The next night, I took them out for a traditional meal at the Brasserie Balzar, just around the corner from their apartment on the rue des Écoles. The young man who’d sought out counseling still looked shell shocked at the table, his mind and gaze elsewhere. “Hey, tell me about where you grew up! What are you studying? Do you have a girlfriend?” I nearly shouted at him, trying to keep him with us.
After the meal, he pulled me aside to thank me. The food and wine, he said, had brought him back to life. He was ready to be a student again. Just like in A Moveable Feast, I thought, when Hemingway ate oysters as an antidote to his sadness. “As I ate the oysters with their strong taste of the sea and their faint metallic taste that the cold white wine washed away, leaving only the sea taste and the succulent texture, and as I drank their cold liquid from each shell and washed it down with the crisp taste of wine, I lost the empty feeling and began to be happy and to make plans.”
The rest of our week was spent eating croissants on en terrasse of an empty Café de Flore, taking a spin on the empty Grande Roue at the Place de la Concorde, visiting the empty Pompidou, and having dinner in half-filled restaurants with old friends like Marion, my former editor at Gamma who now works for Paris Match and said she realized she personally knows at least 25 people who lost someone in the attacks. Even our tourist photos were devoid of life, like the one my son shot of me at the Palais Royale.
Meanwhile, sales of A Moveable Feast were suddenly skyrocketing, selling at fifty times their normal pace. Parisians were leaving copies of it at makeshift memorials. An old woman was interviewed on French TV urging everyone to read it in a video that went viral and claimed its own hashtag, #desfleurspourdanielle.
Paris has to come back, I thought. It just has to.
It finally did, sort of, on the night of November 19th, Beaujolais Nouveau day. My first Beaujolais Nouveau day in Paris was a raucous street party on the rue St. Hyacinthe that lasted well into the next morning. The vibe was definitely more tepid in 2015, as a light rain fell on the Place Larue, but the streets were nevertheless filled once again with students and music and sexual energy and soul. My son and I sat in the café under his apartment, listening to a jazz duet playing Duke Ellington’s “In a Sentimental Mood.”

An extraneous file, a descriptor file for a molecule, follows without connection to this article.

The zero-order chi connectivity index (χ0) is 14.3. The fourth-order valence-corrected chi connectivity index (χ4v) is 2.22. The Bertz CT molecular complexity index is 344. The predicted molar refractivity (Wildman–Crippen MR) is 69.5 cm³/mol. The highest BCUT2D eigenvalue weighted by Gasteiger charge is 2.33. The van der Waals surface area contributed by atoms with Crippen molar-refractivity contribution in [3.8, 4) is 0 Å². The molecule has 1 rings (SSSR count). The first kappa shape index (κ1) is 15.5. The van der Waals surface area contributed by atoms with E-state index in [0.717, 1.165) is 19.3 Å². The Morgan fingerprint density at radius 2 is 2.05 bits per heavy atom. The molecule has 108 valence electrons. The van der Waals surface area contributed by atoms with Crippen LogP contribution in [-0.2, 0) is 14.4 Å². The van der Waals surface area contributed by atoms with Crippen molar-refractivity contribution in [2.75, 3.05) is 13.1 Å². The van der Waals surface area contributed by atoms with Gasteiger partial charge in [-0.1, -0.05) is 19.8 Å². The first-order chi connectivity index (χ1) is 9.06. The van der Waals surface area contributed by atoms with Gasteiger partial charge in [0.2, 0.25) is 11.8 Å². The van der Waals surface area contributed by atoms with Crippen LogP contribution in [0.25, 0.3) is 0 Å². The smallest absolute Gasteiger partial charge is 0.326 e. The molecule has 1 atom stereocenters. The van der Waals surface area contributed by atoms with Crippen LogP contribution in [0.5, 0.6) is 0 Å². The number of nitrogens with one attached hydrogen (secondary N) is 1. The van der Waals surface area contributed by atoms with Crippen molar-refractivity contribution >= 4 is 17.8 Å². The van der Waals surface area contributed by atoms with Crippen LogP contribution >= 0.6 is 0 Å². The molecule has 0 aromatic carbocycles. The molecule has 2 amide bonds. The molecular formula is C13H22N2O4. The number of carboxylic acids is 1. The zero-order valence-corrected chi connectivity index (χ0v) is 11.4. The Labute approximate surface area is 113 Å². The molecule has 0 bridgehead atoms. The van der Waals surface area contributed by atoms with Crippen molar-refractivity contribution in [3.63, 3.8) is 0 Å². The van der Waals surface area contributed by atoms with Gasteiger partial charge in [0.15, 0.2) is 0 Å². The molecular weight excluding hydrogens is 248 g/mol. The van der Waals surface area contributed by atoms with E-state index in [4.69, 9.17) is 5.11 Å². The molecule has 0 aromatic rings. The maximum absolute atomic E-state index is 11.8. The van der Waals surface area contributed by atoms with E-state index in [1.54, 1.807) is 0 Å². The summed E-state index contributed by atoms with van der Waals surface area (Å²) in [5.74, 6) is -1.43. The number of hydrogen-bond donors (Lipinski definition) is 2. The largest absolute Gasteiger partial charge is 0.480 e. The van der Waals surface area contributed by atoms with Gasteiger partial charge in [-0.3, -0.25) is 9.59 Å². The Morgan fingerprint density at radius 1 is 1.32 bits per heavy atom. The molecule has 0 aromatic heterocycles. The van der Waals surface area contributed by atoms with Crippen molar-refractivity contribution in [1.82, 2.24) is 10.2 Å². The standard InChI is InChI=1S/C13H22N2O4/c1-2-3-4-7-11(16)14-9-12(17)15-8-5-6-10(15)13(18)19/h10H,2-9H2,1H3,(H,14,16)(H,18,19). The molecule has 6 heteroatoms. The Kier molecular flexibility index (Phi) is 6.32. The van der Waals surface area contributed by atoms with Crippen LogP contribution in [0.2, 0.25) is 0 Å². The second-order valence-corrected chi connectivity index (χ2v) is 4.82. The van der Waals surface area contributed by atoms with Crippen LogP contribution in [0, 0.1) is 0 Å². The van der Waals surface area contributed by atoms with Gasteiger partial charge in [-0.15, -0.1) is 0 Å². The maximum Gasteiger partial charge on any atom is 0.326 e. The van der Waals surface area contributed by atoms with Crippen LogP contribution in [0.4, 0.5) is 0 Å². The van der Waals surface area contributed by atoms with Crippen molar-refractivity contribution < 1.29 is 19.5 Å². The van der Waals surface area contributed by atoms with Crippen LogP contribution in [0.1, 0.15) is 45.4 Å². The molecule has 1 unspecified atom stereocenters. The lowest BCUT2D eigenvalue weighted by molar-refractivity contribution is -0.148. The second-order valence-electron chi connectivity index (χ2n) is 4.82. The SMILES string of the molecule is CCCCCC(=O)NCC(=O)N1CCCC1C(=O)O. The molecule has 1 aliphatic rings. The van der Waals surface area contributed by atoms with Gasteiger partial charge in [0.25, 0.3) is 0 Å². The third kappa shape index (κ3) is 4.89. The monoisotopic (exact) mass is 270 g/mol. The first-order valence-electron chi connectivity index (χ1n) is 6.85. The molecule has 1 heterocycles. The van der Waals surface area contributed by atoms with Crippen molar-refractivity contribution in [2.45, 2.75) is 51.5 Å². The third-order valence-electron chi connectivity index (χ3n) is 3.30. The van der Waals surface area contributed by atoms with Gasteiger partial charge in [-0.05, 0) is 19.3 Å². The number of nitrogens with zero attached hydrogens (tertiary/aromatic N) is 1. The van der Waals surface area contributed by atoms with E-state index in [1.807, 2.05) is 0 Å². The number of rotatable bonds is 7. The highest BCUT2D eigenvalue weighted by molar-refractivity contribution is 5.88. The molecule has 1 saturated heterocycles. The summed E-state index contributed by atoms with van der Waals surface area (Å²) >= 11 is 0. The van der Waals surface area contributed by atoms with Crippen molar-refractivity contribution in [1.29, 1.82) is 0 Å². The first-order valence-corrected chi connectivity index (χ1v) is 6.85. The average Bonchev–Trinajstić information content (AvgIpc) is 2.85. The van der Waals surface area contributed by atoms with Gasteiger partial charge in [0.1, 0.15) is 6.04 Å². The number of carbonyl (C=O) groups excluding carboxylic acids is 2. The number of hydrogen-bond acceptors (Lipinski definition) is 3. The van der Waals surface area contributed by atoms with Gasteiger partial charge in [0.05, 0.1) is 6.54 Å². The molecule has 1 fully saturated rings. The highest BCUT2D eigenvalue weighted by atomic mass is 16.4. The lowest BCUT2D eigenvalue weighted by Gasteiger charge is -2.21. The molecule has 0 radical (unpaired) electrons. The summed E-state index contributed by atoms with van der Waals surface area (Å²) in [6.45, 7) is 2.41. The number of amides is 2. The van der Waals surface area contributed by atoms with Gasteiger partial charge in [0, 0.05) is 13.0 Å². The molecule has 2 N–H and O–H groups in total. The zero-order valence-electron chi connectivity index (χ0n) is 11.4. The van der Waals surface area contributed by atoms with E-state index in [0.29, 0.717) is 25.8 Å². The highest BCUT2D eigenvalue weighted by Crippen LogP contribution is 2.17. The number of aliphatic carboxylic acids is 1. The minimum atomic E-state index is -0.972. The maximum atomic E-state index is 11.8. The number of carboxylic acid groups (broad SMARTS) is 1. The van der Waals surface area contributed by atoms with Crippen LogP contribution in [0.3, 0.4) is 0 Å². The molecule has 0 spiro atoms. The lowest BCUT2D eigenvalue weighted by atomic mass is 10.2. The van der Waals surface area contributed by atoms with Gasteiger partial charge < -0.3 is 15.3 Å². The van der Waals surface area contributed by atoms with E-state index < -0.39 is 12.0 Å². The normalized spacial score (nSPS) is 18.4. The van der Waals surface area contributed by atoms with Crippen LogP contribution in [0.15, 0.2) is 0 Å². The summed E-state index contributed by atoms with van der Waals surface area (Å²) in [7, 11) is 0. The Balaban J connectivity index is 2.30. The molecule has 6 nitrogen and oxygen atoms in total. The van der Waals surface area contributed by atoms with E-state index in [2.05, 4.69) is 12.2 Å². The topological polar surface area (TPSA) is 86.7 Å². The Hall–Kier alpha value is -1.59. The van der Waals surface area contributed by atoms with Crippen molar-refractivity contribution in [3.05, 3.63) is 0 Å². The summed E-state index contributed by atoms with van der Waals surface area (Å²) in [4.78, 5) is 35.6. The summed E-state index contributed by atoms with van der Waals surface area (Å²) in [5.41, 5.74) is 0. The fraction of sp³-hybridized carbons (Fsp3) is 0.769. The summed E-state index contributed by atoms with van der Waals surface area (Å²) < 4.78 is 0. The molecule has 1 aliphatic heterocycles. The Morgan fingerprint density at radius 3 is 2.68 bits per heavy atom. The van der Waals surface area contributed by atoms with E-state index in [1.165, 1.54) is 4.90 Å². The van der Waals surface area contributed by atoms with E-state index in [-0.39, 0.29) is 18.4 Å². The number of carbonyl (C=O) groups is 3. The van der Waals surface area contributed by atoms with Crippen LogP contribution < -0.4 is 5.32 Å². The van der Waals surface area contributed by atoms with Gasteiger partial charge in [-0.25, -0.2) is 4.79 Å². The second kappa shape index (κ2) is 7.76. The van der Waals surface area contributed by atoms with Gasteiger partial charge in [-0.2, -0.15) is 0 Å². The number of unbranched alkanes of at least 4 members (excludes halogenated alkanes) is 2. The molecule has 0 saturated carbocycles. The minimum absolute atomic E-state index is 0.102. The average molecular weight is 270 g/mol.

The next night, exactly a week after the attacks, after a meal in the less empty but still not totally filled La Coupole, my son played guitar in his apartment, and his roommates and I sang along to Radiohead’s “Karma Police” and, as a finale, Simon and Garfunkel’s “Sounds of Silence,” which he’d played at my father’s funeral.
Afterwards, I walked back to my hotel through yet another light November rain down the rue Mouffetard, now filled with the same moveable feast that had been such an antidote to the wars I’d covered way back when. I tried to envision how anyone could fire one bullet into such life and joy, let alone many. The tears I’d been holding inside, ever since the gap in time between hearing about the attacks and hearing from my son, finally fell. I cried for my son. I cried for Paris. I cried for his roommates and for Syria and for Afghanistan and for Iraq and for Beirut and for everyone who’s ever lost anyone in the cosmic rippling absurdity that is war.
When I die, I want my children to take whatever money they would have spent on my funeral and instead sprinkle my ashes in the Seine, followed by a hearty French meal.
I lasted exactly four years as a war photographer. War was too sad, too horrific to keep revisiting while still keeping one’s soul. But over the past nearly three decades of my adult life, I have returned to Paris again and again. I can’t not. Though I only lived there four years, it feels more like home to me than any other place I’ve ever called thus. I’ve even told my children that when I die, I want them to take whatever money they would have spent on my funeral and instead sprinkle my ashes in the Seine, followed by a hearty French meal.
After I was safe in bed, with the rain now falling heavily outside, I decided to finally revisit A Moveable Feast. I lost my original copy, but the version I now have is the restored edition, which ends with a bunch of fragments of false starts, transcribed from handwritten drafts now stored in the Hemingway Collection at the John F. Kennedy Library in Boston.
The final such fragment left me breathless: “There is never any ending to Paris,” Hemingway wrote, “and the memory of each person who has lived in it differs from that of any other. We always returned to it no matter who we were nor how it was changed nor with what difficulties nor what ease it could be reached. It was always worth it and we received a return for whatever we brought to it.”
Yes, I thought. Au revoir, Paris. Even your goodbye carries with it the expectation of a return.